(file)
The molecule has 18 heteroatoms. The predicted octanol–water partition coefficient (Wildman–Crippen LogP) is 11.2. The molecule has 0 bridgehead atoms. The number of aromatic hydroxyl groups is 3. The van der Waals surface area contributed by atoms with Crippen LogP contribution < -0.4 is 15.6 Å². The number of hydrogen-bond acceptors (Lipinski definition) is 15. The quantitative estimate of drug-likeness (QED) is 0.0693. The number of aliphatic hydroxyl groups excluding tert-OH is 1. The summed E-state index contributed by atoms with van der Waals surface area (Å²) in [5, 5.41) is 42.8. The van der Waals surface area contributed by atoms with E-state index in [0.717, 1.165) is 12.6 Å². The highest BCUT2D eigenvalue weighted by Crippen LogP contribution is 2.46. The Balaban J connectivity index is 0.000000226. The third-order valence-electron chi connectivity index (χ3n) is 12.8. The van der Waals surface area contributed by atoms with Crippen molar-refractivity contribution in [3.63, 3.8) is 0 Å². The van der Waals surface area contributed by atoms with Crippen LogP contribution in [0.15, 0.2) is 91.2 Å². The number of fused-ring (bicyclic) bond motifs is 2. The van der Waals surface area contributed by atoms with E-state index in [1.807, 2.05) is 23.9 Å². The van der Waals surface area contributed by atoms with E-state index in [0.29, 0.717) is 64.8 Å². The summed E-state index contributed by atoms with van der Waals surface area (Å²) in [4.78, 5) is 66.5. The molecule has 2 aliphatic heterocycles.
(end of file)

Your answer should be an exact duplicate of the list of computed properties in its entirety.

The molecule has 18 heteroatoms. The predicted octanol–water partition coefficient (Wildman–Crippen LogP) is 11.2. The molecule has 0 bridgehead atoms. The number of aromatic hydroxyl groups is 3. The van der Waals surface area contributed by atoms with Crippen LogP contribution < -0.4 is 15.6 Å². The number of hydrogen-bond acceptors (Lipinski definition) is 15. The quantitative estimate of drug-likeness (QED) is 0.0693. The number of aliphatic hydroxyl groups excluding tert-OH is 1. The summed E-state index contributed by atoms with van der Waals surface area (Å²) in [5, 5.41) is 42.8. The van der Waals surface area contributed by atoms with E-state index in [0.717, 1.165) is 12.6 Å². The highest BCUT2D eigenvalue weighted by Crippen LogP contribution is 2.46. The Balaban J connectivity index is 0.000000226. The third-order valence-electron chi connectivity index (χ3n) is 12.8. The van der Waals surface area contributed by atoms with Crippen molar-refractivity contribution in [3.63, 3.8) is 0 Å². The van der Waals surface area contributed by atoms with Crippen LogP contribution in [0.15, 0.2) is 91.2 Å². The number of fused-ring (bicyclic) bond motifs is 2. The van der Waals surface area contributed by atoms with E-state index in [1.807, 2.05) is 23.9 Å². The van der Waals surface area contributed by atoms with E-state index in [0.29, 0.717) is 64.8 Å². The summed E-state index contributed by atoms with van der Waals surface area (Å²) in [4.78, 5) is 66.5. The molecule has 2 aliphatic heterocycles.